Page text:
Over the course of 2012, I spotlighted a slew of internet-connected LED bulbs that the average, smartphone- or tablet-owning Joe can fiddle with — turn on and off, create crazy customized light shows in the john, etc. — without having to go through the trouble of being at home to get up and physically flip a switch. Now, the router and surge protector specialists over at Belkin have decided to cut straight to the chase by releasing a light switch, not a single light bulb, that can be remotely controlled with iOS devices and, eventually, Android 4.0 devices as well.
Joining a baby monitor, motion detector, and switch for outlets as the newest member in Belkin’s WeMo family of wireless home automation gizmos, the WeMo Light Switch debuted earlier this week at my favorite Vegas trade show that I’ve never been to, The Consumer Electronics Show, and is expected to become commercially available later this year with a price tag of $49 (the same cost as the general-purpose WeMo Switch that allows users to remotely control any electronic device that plugs into a standard outlet). As you can see, it pretty much looks like your run-of-the-mill light switch.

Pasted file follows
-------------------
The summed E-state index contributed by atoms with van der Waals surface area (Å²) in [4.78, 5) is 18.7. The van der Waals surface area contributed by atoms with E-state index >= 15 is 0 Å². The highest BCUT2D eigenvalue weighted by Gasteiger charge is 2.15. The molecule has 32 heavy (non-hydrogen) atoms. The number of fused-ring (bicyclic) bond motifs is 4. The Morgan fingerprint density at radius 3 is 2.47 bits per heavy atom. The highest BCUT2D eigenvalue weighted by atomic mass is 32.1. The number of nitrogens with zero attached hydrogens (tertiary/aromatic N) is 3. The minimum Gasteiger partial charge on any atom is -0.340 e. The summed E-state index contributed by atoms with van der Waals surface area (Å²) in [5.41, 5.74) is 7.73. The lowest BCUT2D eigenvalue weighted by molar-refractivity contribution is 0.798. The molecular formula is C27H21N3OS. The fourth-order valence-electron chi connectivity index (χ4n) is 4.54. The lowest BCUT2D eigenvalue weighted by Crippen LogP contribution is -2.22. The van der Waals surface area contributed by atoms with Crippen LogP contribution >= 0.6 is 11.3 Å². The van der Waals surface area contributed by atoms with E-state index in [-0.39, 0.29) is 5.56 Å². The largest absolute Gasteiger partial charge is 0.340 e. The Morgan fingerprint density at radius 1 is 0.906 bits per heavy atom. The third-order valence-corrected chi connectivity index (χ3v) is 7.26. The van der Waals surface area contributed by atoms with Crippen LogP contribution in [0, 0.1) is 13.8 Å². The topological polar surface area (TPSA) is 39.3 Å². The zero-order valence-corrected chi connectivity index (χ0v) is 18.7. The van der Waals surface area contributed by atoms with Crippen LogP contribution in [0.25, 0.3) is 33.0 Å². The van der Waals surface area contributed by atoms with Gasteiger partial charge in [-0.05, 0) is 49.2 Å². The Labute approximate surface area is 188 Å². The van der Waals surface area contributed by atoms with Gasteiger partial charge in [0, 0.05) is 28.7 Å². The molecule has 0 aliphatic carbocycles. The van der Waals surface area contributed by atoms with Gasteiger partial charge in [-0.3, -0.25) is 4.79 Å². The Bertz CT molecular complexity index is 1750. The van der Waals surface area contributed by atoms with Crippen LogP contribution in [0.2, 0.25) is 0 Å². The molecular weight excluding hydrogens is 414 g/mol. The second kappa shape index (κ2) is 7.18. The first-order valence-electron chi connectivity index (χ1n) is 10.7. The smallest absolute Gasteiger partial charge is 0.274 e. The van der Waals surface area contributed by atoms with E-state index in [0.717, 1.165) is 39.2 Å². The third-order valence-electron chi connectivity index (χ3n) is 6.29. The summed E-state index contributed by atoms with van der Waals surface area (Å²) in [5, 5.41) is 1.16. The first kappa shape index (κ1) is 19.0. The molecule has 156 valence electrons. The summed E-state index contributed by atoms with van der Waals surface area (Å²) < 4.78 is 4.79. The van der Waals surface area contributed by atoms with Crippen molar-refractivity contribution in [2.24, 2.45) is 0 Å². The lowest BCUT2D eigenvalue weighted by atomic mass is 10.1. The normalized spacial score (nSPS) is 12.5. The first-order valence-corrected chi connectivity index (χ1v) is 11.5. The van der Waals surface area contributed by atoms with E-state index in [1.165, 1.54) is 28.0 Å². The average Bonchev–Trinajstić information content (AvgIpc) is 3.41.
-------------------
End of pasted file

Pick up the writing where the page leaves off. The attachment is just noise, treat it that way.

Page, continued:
Darren Quick of GizMag sums it up succinctly by explaining that the WeMo Light Switch “offers slightly more basic features [than spendier internet-connected LED bulbs] while requiring a more complicated installation.” In other words, while a majority of smart LEDs are effortless in their set-up — just screw into a standard fixture, download the corresponding app, and you’re done — you have to connect this bad boy to your home’s existing electrical wiring (not always the easiest task) before performing a basic set-up on the downloadable WeMo app.
Once installed as a replacement for a standard light switch, users can turn on and off single or multiple lights from afar with the aforementioned compatible devices and set-up an on/off schedule. Convenience, security, and energy-savings are the key benefits. And if you’re feeling mischievous, you can also scare the hell out of unsuspecting houseguests, particularly those who have outstayed their welcome. Just don’t forget to set up a camera to catch their terrified reactions when the bedside lamp mysteriously starts turning itself on and off at 3 a.m. By 7 a.m., they’ll either have packed their bags and checked into a motel or taken it upon themselves to smudge the entire house.
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